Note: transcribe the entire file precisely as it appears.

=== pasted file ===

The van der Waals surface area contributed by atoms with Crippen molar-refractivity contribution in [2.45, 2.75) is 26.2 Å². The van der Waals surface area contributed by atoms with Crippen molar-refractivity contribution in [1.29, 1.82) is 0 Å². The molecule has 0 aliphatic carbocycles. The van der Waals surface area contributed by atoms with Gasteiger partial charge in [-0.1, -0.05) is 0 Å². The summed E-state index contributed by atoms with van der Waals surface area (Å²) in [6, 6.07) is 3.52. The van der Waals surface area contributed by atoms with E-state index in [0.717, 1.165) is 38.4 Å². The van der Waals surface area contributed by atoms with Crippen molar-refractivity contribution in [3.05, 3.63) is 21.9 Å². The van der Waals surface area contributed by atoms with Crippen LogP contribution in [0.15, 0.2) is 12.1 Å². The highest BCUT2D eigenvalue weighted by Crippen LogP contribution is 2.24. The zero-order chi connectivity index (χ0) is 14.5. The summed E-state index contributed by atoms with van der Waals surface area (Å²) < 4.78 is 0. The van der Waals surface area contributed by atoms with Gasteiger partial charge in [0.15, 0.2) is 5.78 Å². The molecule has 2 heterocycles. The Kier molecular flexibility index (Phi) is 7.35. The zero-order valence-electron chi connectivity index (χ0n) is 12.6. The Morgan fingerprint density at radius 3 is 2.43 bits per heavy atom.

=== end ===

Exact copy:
The van der Waals surface area contributed by atoms with Crippen molar-refractivity contribution in [2.45, 2.75) is 26.2 Å². The van der Waals surface area contributed by atoms with Crippen molar-refractivity contribution in [1.29, 1.82) is 0 Å². The molecule has 0 aliphatic carbocycles. The van der Waals surface area contributed by atoms with Gasteiger partial charge in [-0.1, -0.05) is 0 Å². The summed E-state index contributed by atoms with van der Waals surface area (Å²) in [6, 6.07) is 3.52. The van der Waals surface area contributed by atoms with E-state index in [0.717, 1.165) is 38.4 Å². The van der Waals surface area contributed by atoms with Crippen molar-refractivity contribution in [3.05, 3.63) is 21.9 Å². The van der Waals surface area contributed by atoms with Crippen LogP contribution in [0.15, 0.2) is 12.1 Å². The highest BCUT2D eigenvalue weighted by Crippen LogP contribution is 2.24. The zero-order chi connectivity index (χ0) is 14.5. The summed E-state index contributed by atoms with van der Waals surface area (Å²) < 4.78 is 0. The van der Waals surface area contributed by atoms with Gasteiger partial charge in [0.15, 0.2) is 5.78 Å². The molecule has 2 heterocycles. The Kier molecular flexibility index (Phi) is 7.35. The zero-order valence-electron chi connectivity index (χ0n) is 12.6. The Morgan fingerprint density at radius 3 is 2.43 bits per heavy atom.